Some meetings have practical outcomes: an introduction, perhaps even a new client. Other outcomes are a little vaguer. That was the case when I had coffee with a senior member of the alumni team at the University of London. She mentioned, in passing, something called Abundance Theory. Intrigued, I questioned her.
It seems that the term Abundance Theory was originally coined by Stephen Covey (author of The 7 Habits of Highly Effective People). Basically, it’s the notion that there is plenty to go round in the world. Plenty of jobs, recognition, information, help. And that we all benefit from being generous, and helping others, rather than jealously guarding our knowledge and contacts
Think for example, of what geographers and urban planners call clustering. You would think, wouldn’t you, that one jeweller in a neighbourhood (or one florist or shoe shop) would be sufficient. So how to explain Hatton Garden, London’s jewellery district where literally hundreds of jewellers cluster in just a few streets? Or Silicon Valley? Or London’s Silicon Roundabout or Cambridge’s Silicon Fen? Why on earth should similar, and competing companies, accumulate in dense clusters, living cheek by jowl and (very probably) poaching each other’s staff?
The answer is because they all benefit from abundance. Access to the latest thinking at a nearby university (Stanford in California or Cambridge in the UK), a pool of talented individuals and a buzzy atmosphere full of new ideas and innovation. The more the merrier actually is true in the case of clustering.
Now transfer that concept to the individual level. In certain instances, clearly, there may be only one job to be filled. Or one contract to be agreed. But take a step back, and use a broader perspective. You don’t get this job – but by helping someone, you are introduced to an even better job (which, with any luck, you get). Or by talking to your network, you get the lowdown on a company and realise that the contract you were chasing wasn’t that great in the first place. Next time round you are far savvier and knowledgeable.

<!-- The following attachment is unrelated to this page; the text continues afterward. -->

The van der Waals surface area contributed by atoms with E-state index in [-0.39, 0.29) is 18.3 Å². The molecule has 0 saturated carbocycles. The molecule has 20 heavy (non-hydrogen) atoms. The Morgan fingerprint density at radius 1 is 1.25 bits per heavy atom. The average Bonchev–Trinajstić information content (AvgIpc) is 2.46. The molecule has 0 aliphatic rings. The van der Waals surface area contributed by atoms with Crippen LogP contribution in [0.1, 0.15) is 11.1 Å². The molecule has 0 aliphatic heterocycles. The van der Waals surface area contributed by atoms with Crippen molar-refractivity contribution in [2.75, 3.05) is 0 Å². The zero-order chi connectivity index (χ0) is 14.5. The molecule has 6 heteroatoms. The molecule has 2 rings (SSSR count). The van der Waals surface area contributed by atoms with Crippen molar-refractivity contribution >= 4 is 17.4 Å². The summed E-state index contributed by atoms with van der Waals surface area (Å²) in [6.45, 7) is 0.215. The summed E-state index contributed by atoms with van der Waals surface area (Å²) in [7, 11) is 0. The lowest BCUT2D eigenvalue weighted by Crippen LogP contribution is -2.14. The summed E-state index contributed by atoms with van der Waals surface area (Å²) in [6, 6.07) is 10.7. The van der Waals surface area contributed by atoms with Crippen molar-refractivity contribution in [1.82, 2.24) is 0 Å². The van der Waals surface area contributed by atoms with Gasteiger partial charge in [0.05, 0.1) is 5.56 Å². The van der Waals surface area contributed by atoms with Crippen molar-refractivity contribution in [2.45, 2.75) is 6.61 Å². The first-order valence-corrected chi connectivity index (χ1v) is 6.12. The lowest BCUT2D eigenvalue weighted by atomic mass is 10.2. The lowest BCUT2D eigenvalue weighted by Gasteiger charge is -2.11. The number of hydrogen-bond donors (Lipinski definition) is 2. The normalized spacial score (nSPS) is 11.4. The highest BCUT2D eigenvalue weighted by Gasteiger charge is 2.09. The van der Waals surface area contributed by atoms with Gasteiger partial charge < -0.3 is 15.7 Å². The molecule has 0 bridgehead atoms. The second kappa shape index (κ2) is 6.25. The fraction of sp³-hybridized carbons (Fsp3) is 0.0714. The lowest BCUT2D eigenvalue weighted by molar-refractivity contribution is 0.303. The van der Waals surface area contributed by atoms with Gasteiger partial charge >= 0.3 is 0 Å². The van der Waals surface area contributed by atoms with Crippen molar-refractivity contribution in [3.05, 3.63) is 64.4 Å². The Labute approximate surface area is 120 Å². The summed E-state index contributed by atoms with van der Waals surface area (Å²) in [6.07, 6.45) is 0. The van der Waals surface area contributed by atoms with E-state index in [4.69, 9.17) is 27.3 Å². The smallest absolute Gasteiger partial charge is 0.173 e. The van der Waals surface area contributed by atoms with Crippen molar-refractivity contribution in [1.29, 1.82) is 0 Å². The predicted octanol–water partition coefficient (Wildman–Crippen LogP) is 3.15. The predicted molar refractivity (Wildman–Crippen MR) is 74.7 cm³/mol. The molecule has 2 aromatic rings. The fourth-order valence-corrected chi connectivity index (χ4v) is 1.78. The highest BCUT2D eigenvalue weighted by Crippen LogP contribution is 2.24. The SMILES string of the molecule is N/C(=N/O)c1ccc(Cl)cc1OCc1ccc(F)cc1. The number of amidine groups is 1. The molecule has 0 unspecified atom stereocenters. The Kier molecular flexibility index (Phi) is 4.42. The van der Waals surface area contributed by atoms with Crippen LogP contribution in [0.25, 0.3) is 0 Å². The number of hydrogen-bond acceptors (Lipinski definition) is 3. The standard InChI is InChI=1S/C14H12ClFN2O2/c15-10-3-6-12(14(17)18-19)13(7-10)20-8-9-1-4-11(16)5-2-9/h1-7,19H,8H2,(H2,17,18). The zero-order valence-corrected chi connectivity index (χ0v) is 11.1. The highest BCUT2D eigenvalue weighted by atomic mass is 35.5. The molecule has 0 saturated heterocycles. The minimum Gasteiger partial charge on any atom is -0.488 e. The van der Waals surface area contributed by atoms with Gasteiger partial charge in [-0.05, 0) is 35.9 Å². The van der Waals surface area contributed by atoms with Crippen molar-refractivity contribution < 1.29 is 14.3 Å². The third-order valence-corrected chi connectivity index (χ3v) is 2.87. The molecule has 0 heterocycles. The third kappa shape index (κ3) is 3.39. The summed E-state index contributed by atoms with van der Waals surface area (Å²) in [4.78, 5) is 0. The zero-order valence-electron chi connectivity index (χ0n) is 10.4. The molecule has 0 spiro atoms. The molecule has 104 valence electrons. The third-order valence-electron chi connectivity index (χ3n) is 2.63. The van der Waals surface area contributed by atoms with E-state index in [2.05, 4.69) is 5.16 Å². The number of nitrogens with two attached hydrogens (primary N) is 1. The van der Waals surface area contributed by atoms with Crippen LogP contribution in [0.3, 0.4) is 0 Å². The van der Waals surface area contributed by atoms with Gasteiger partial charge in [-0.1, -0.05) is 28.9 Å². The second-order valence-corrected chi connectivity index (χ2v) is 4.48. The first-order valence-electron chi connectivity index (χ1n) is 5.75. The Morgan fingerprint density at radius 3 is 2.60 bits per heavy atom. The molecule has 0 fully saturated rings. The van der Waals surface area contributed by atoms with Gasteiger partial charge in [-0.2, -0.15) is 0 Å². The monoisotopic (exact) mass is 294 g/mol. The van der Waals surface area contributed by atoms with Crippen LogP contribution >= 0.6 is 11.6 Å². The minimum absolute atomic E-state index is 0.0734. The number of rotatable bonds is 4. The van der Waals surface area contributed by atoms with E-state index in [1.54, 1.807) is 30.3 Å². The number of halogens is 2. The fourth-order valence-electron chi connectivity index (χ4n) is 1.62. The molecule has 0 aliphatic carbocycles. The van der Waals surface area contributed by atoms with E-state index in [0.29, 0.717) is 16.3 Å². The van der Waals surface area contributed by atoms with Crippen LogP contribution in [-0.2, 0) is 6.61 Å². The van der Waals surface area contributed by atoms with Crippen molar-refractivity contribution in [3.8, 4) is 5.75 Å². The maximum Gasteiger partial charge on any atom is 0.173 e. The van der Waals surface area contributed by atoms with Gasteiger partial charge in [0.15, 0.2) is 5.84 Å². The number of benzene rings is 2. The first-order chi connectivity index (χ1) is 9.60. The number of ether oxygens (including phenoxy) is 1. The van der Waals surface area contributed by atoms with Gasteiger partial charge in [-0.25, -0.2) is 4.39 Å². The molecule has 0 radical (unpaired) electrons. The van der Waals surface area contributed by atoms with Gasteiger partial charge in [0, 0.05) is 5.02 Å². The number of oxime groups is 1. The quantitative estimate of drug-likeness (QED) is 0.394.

I’m by nature sceptical about touchy-feeling approaches to life. If keeping a gratitude diary works for you, that’s great. To my eyes, though, our world is not made of cotton wool, and you will have some hard landings and learn some tough lessons. But that doesn’t mean that you have to adopt scarcity theory and ruthlessness as your approach. In the final analysis, life isn’t a zero sum game. My gain is not necessarily your loss. And vice versa, of course
If you’re also a sceptic, try it out for a while, and let us know what happens. I know full well that changing attitudes isn’t easy, but there’s no doubt that it is worth trying. Some suggestions:
• Seek out people who see the glass as half full (aka positive people),
• Share more of whatever it is that you need (help, encouragement, introductions….). That’s also known as ‘paying it forward’.
• Try to see things that scare you as opportunities not threats. For example, a room crammed full of people you don’t know: it’s not the lion’s den, but an opportunity to meet some new people and make some new contacts. Who knows where that may lead – but serendipity should be the subject of another blogpost.
I’m often asked at workshops: How big should my network be? And in the past, I tended to reply somewhat sarcastically: How long is a piece of string? In other words, if you ask a silly question, you get a silly answer.
But on reflection, the question isn’t quite so silly, especially if it is rephrased like this: “How big a network can I actually maintain?” The right answer is: about 150.
If this sounds simplistic, you might be interested to hear about research by Robin Dunbar, Professor of Evolutionary Anthropology at the University of Oxford. He has discovered that our social world is actually much more limited than we might expect. Despite the fact that for the past couple of hundred years most of us have been living in ever-larger cites, average network size remains around 150. (But please be aware: the number is by no means exact, and can be over 200.)
To check his findings, Dunbar looked at all sorts of data sources. Most tribal societies today live in groups of around 150. Average village size England in the year 1087 (as recorded by William the Conqueror’s Domesday Book) was 150. In many armies the smallest standalone unit (the Company in the British Army) is around 150 people. And if you look at the parish records for English counties in the 18th century, in each one the average village size is 150 (except, inexplicably, for Kent!).
Who are these people? Actually, each network of 150 people can be broken down into smaller groups. Firstly, most of us have a small circle of about 5 people with whom we are intimate. Then we have about 15 good friends, about 50 friends, and in the region of 150 acquaintances. Interestingly and again inexplicably, each level seems to increase by about a factor of 3.